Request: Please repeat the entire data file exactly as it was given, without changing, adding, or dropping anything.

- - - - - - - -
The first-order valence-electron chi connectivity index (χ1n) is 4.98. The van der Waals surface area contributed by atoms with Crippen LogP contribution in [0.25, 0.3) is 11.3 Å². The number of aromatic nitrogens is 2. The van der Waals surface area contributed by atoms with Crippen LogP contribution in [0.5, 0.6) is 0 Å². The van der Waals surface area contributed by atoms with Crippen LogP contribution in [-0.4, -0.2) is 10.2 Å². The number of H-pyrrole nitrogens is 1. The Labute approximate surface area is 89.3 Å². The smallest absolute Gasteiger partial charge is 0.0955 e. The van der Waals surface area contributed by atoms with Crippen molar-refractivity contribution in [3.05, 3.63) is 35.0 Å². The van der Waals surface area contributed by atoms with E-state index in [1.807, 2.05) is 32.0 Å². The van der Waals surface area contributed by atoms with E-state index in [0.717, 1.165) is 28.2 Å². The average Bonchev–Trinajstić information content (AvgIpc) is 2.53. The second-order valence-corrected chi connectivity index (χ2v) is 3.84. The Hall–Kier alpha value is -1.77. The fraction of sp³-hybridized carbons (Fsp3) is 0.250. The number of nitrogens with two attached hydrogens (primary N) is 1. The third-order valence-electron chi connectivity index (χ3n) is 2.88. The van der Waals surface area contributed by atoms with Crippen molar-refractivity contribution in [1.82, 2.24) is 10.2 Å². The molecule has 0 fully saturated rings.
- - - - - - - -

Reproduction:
The first-order valence-electron chi connectivity index (χ1n) is 4.98. The van der Waals surface area contributed by atoms with Crippen LogP contribution in [0.25, 0.3) is 11.3 Å². The number of aromatic nitrogens is 2. The van der Waals surface area contributed by atoms with Crippen LogP contribution in [0.5, 0.6) is 0 Å². The van der Waals surface area contributed by atoms with Crippen LogP contribution in [-0.4, -0.2) is 10.2 Å². The number of H-pyrrole nitrogens is 1. The Labute approximate surface area is 89.3 Å². The smallest absolute Gasteiger partial charge is 0.0955 e. The van der Waals surface area contributed by atoms with Crippen molar-refractivity contribution in [3.05, 3.63) is 35.0 Å². The van der Waals surface area contributed by atoms with E-state index in [1.807, 2.05) is 32.0 Å². The van der Waals surface area contributed by atoms with E-state index in [0.717, 1.165) is 28.2 Å². The average Bonchev–Trinajstić information content (AvgIpc) is 2.53. The second-order valence-corrected chi connectivity index (χ2v) is 3.84. The Hall–Kier alpha value is -1.77. The fraction of sp³-hybridized carbons (Fsp3) is 0.250. The number of nitrogens with two attached hydrogens (primary N) is 1. The third-order valence-electron chi connectivity index (χ3n) is 2.88. The van der Waals surface area contributed by atoms with Crippen molar-refractivity contribution in [1.82, 2.24) is 10.2 Å². The molecule has 0 fully saturated rings.